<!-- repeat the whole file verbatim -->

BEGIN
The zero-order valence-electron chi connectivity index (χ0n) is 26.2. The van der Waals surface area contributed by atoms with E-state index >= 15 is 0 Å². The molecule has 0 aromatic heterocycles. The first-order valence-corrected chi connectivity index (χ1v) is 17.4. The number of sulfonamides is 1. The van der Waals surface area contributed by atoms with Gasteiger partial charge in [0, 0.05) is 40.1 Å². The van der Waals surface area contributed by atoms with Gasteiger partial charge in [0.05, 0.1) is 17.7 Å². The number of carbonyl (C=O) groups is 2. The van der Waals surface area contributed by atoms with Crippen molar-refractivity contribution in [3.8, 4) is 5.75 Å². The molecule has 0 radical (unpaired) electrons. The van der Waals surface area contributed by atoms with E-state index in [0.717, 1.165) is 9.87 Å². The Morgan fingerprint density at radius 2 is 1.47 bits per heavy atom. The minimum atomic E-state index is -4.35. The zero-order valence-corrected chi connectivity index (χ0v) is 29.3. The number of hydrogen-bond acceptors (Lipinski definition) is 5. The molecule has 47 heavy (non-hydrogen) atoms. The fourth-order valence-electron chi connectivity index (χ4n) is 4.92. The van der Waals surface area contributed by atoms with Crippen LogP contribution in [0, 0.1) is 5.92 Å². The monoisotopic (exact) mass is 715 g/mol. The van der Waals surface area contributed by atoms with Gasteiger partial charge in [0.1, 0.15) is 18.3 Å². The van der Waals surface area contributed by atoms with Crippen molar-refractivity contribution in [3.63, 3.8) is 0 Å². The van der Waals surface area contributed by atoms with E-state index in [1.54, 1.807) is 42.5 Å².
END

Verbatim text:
The zero-order valence-electron chi connectivity index (χ0n) is 26.2. The van der Waals surface area contributed by atoms with E-state index >= 15 is 0 Å². The molecule has 0 aromatic heterocycles. The first-order valence-corrected chi connectivity index (χ1v) is 17.4. The number of sulfonamides is 1. The van der Waals surface area contributed by atoms with Gasteiger partial charge in [0, 0.05) is 40.1 Å². The van der Waals surface area contributed by atoms with Gasteiger partial charge in [0.05, 0.1) is 17.7 Å². The number of carbonyl (C=O) groups is 2. The van der Waals surface area contributed by atoms with Crippen molar-refractivity contribution in [3.8, 4) is 5.75 Å². The molecule has 0 radical (unpaired) electrons. The van der Waals surface area contributed by atoms with E-state index in [0.717, 1.165) is 9.87 Å². The Morgan fingerprint density at radius 2 is 1.47 bits per heavy atom. The minimum atomic E-state index is -4.35. The zero-order valence-corrected chi connectivity index (χ0v) is 29.3. The number of hydrogen-bond acceptors (Lipinski definition) is 5. The molecule has 47 heavy (non-hydrogen) atoms. The fourth-order valence-electron chi connectivity index (χ4n) is 4.92. The van der Waals surface area contributed by atoms with Crippen LogP contribution in [0, 0.1) is 5.92 Å². The monoisotopic (exact) mass is 715 g/mol. The van der Waals surface area contributed by atoms with Gasteiger partial charge in [0.1, 0.15) is 18.3 Å². The van der Waals surface area contributed by atoms with Crippen molar-refractivity contribution in [3.63, 3.8) is 0 Å². The van der Waals surface area contributed by atoms with E-state index in [1.54, 1.807) is 42.5 Å².